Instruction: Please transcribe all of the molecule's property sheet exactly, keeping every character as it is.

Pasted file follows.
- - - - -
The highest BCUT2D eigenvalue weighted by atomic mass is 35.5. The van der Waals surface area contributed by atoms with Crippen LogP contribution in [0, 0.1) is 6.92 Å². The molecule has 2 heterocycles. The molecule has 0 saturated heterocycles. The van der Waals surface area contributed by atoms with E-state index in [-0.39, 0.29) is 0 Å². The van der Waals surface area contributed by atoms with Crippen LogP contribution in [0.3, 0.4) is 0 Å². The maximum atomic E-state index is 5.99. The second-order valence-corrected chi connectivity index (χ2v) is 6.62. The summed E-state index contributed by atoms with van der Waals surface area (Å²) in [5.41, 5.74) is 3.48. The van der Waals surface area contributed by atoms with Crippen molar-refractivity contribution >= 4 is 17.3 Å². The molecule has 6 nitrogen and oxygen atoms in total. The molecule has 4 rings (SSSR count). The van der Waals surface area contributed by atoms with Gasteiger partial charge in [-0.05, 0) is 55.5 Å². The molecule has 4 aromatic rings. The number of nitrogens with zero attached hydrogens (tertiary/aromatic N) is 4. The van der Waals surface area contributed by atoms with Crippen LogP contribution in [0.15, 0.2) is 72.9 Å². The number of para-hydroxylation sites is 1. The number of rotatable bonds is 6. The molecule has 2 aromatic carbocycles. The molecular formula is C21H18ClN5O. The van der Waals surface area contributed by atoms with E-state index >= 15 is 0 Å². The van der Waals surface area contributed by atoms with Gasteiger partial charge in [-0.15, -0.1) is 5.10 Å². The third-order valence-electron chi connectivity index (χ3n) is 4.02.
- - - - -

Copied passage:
The highest BCUT2D eigenvalue weighted by atomic mass is 35.5. The van der Waals surface area contributed by atoms with Crippen LogP contribution in [0, 0.1) is 6.92 Å². The molecule has 2 heterocycles. The molecule has 0 saturated heterocycles. The van der Waals surface area contributed by atoms with E-state index in [-0.39, 0.29) is 0 Å². The van der Waals surface area contributed by atoms with Crippen LogP contribution in [0.3, 0.4) is 0 Å². The maximum atomic E-state index is 5.99. The second-order valence-corrected chi connectivity index (χ2v) is 6.62. The summed E-state index contributed by atoms with van der Waals surface area (Å²) in [5.41, 5.74) is 3.48. The van der Waals surface area contributed by atoms with Crippen molar-refractivity contribution >= 4 is 17.3 Å². The molecule has 6 nitrogen and oxygen atoms in total. The molecule has 4 rings (SSSR count). The van der Waals surface area contributed by atoms with Gasteiger partial charge in [-0.05, 0) is 55.5 Å². The molecule has 4 aromatic rings. The number of nitrogens with zero attached hydrogens (tertiary/aromatic N) is 4. The van der Waals surface area contributed by atoms with Crippen LogP contribution in [0.15, 0.2) is 72.9 Å². The number of para-hydroxylation sites is 1. The number of rotatable bonds is 6. The molecule has 2 aromatic carbocycles. The molecular formula is C21H18ClN5O. The van der Waals surface area contributed by atoms with E-state index >= 15 is 0 Å². The van der Waals surface area contributed by atoms with Gasteiger partial charge in [-0.15, -0.1) is 5.10 Å². The third-order valence-electron chi connectivity index (χ3n) is 4.02.